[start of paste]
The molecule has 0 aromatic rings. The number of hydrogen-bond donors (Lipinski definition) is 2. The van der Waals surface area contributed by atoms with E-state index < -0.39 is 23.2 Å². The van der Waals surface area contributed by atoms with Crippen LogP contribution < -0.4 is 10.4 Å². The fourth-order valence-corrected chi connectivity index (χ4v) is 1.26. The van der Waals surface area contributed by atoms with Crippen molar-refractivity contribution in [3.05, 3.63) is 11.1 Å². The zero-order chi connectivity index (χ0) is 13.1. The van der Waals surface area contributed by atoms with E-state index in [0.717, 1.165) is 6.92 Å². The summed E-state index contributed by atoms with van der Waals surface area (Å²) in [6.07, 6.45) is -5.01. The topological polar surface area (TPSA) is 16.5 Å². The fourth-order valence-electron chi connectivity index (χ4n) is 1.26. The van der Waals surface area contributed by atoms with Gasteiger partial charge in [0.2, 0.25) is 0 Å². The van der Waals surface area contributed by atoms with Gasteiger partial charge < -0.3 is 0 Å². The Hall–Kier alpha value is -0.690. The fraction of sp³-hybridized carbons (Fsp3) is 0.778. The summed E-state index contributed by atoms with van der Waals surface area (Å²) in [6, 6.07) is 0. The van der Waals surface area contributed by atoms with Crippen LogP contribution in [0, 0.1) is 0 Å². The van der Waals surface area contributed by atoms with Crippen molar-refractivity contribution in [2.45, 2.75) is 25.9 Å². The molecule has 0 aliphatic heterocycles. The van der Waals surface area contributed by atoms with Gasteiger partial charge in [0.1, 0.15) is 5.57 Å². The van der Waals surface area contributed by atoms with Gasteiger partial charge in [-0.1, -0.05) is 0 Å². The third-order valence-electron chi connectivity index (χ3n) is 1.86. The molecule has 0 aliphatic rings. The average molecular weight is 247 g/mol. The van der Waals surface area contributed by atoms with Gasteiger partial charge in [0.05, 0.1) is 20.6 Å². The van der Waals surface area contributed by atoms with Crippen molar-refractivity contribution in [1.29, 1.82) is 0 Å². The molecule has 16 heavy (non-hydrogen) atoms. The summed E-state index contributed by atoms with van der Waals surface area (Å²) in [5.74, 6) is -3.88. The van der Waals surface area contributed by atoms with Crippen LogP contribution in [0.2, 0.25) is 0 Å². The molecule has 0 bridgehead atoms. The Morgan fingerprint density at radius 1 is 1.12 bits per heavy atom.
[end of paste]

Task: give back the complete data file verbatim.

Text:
The molecule has 0 aromatic rings. The number of hydrogen-bond donors (Lipinski definition) is 2. The van der Waals surface area contributed by atoms with E-state index < -0.39 is 23.2 Å². The van der Waals surface area contributed by atoms with Crippen LogP contribution < -0.4 is 10.4 Å². The fourth-order valence-corrected chi connectivity index (χ4v) is 1.26. The van der Waals surface area contributed by atoms with Crippen molar-refractivity contribution in [3.05, 3.63) is 11.1 Å². The zero-order chi connectivity index (χ0) is 13.1. The van der Waals surface area contributed by atoms with E-state index in [0.717, 1.165) is 6.92 Å². The summed E-state index contributed by atoms with van der Waals surface area (Å²) in [6.07, 6.45) is -5.01. The topological polar surface area (TPSA) is 16.5 Å². The fourth-order valence-electron chi connectivity index (χ4n) is 1.26. The van der Waals surface area contributed by atoms with Gasteiger partial charge in [0.2, 0.25) is 0 Å². The van der Waals surface area contributed by atoms with Gasteiger partial charge < -0.3 is 0 Å². The Hall–Kier alpha value is -0.690. The fraction of sp³-hybridized carbons (Fsp3) is 0.778. The summed E-state index contributed by atoms with van der Waals surface area (Å²) in [6, 6.07) is 0. The van der Waals surface area contributed by atoms with Crippen LogP contribution in [0, 0.1) is 0 Å². The van der Waals surface area contributed by atoms with Crippen molar-refractivity contribution in [2.45, 2.75) is 25.9 Å². The molecule has 0 aliphatic heterocycles. The van der Waals surface area contributed by atoms with Gasteiger partial charge in [0.1, 0.15) is 5.57 Å². The van der Waals surface area contributed by atoms with Gasteiger partial charge in [-0.1, -0.05) is 0 Å². The third-order valence-electron chi connectivity index (χ3n) is 1.86. The molecule has 0 aliphatic rings. The average molecular weight is 247 g/mol. The van der Waals surface area contributed by atoms with Gasteiger partial charge in [0.05, 0.1) is 20.6 Å². The van der Waals surface area contributed by atoms with Crippen molar-refractivity contribution in [1.29, 1.82) is 0 Å². The molecule has 16 heavy (non-hydrogen) atoms. The summed E-state index contributed by atoms with van der Waals surface area (Å²) in [5.74, 6) is -3.88. The van der Waals surface area contributed by atoms with Crippen LogP contribution in [0.2, 0.25) is 0 Å². The molecule has 0 bridgehead atoms. The Morgan fingerprint density at radius 1 is 1.12 bits per heavy atom.